New Mexico author Raphael Nevins is a self-described serial entrepreneur. His exploits include being the founder of several New Mexico nonprofit organizations, a former hedge fund …
New Mexico author Raphael Nevins is a self-described serial entrepreneur. His exploits include being the founder of several New Mexico nonprofit organizations, a former hedge fund manager and owner of a dairy farm in Belgium. Nevins will read from his latest adventure, a "factual and fictional" political satire about Donald Trump on Friday (Jan. 18), 5:30 p.m., at SOMOS, 108 Civic Plaza Drive.
The book is called "The Ghost of Donald J. Trump" and it is an imaginative literary romp that examines the political shenanigans of the 45th president of the United States. Nevins said he hopes his book will inspire citizens "to learn more about the details of our president's deceptions and harmful actions."
Incidentally, the author "has chosen to write under a pseudonym, W.I. Westmoreland, for a variety of reasons," a blurb on his book's website (theghostofdonaldtrump.com) states. "While some authors chose the name under which they write in order to hide their true identity or because their real name is hard to pronounce or difficult to remember, Raphael Nevins chose a pseudonym to honor one of his grade school teachers, who encouraged him to write fiction."
Reserved seating is available. Refreshments will be served. Tempo contacted Nevins to ask about the ideas and inspiration for his book. Here's what he had to say.
Tempo: Who are your literary inspirations?
Raphael Nevins: William Burroughs, J. William Fulbright, Stephen Greenblatt, Jill Lepore, Scotty Reston, John Keats, William Butler Yeats, Edgar Allan Poe and Walt Whitman.
Tempo: Please describe the details surrounding the decision to write this book.
Nevins: The reason I wrote this factual and fictional story about the lives, fortunes and exploits of the 45th president and his family is to provide a fresh perspective for students and citizens so they may better appreciate the tapestry of fact and fiction by imagining events and circumstances that can lead to cataclysmic changes in the American political landscape. While the president believes he pays no price for his toxic tweets and escalating inaccuracies, as informed and empowered citizens, we can check him at the ballot box and by communicating our outrage to our other elected officials.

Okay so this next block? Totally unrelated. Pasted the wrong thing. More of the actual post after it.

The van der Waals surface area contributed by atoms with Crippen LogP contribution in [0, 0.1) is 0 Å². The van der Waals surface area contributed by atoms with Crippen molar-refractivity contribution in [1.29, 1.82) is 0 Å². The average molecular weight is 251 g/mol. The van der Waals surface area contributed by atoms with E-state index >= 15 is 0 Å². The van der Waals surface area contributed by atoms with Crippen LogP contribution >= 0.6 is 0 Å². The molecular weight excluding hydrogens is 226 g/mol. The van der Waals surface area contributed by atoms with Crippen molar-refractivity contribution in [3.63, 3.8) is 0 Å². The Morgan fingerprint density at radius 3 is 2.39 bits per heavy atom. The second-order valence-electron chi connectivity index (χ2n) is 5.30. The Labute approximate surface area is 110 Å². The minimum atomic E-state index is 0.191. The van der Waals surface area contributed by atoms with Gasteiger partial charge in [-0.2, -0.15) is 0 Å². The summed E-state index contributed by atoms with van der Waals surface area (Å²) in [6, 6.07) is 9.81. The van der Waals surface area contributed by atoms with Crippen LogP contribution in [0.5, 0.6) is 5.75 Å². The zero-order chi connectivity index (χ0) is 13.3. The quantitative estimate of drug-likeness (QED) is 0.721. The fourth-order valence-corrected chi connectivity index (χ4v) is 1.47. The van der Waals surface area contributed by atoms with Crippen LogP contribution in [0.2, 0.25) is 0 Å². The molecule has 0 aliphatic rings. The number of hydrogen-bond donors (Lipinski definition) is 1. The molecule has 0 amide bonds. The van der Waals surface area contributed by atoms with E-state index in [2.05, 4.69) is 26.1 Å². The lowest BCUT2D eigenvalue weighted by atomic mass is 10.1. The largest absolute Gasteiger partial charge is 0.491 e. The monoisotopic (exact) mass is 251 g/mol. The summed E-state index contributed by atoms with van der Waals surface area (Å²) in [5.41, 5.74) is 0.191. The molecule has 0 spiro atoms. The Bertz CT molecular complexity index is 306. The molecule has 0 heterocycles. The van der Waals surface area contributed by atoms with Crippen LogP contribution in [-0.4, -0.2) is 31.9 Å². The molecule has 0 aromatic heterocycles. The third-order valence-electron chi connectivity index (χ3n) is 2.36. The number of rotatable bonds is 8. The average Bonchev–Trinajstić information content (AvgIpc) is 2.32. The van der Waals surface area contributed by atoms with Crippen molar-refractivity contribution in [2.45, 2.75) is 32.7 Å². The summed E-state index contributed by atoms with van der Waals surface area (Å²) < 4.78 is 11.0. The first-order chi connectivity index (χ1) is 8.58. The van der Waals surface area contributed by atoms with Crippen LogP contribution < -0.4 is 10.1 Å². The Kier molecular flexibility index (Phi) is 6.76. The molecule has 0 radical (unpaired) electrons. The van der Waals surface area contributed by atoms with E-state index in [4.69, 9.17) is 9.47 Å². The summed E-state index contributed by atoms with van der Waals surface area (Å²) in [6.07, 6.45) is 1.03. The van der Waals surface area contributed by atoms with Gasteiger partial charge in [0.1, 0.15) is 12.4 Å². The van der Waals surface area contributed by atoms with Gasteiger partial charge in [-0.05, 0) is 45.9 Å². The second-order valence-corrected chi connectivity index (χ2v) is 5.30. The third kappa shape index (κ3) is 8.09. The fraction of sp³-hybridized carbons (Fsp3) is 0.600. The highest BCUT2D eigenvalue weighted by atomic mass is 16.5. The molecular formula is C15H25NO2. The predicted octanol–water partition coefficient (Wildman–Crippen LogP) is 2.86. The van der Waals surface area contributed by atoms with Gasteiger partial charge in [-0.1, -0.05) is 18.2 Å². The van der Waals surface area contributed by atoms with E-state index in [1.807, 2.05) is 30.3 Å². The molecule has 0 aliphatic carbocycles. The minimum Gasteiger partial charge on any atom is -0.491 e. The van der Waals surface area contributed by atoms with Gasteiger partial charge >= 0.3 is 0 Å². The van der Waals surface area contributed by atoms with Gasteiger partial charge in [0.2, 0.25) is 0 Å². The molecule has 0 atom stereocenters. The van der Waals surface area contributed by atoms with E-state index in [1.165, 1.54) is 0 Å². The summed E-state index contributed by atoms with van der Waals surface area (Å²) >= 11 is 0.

Tempo: Trump is considered by some to be a polarizing political figure in America. How did you develop the fictional character?
Nevins: By weaving factual events and commentaries with a fictional character, in the guise of Melania and Donald Trump's secret daughter Sharon. I hope that citizens will want to learn more about the details of our president's deceptions and harmful actions. I hope that the book will serve as a resource for the [American Civil Liberties Union], EMILY's List, the #MeToo movement, the Sierra Club, those fighting every day for equity in our schools, and others who show their compassion for children jailed at our borders without cause or due process, and that they come together to challenge and deflect the continued affront to our democracy by our current president.
Tempo: Where do you see your work in the canon of political satire?
Nevins: I am humbled by the question. However, I am starting a GoFundMe page called "Empowering Youth to Confront the Tyrants in Our Midst," so that underserved students in New Mexico charter and public high schools might be better informed and equipped to meet the challenges of the day. Students, teachers and our public libraries will receive free copies of the book and many important works by noted observers of our republic through the ages.
Tempo: What brought you to New Mexico?
Nevins: After graduation from Cornell University, receiving an MBA from New York University, then serving as an assistant dean, I left New York to work as an economic development consultant to the Navajo Tribe in the 1970s. After seeing the world from a very different perspective, I was fortunate enough to enjoy five magical years in Santa Fe.
My ventures included establishing the Santa Fe Station Restaurant on Guadalupe Street. It is known as Tomasita's today. An investment firm recruited me, and I moved to California and was in the right place and the right time to meet Sol Price and help him bring the Price Club public and help raise venture capital for the founders of Costco. After my mother's death, I moved to Europe for a few years to write screenplays, from my small dairy farm in Belgium (luckily they were never produced). I returned to New Mexico about 16 years ago. Nothing beats the Land of Enchantment for beauty, peace and excitement, even New York City pales in comparison.
Tempo: Any other thoughts you care to share with our readers?
Nevins: As the Beatles wrote so many moons ago: It's high time "to come together." Let's be kinder to each other and welcome innocent children at our borders, who yearn to become productive.
For more, call SOMOS at (575) 758-0081 or visit somostaos.org.
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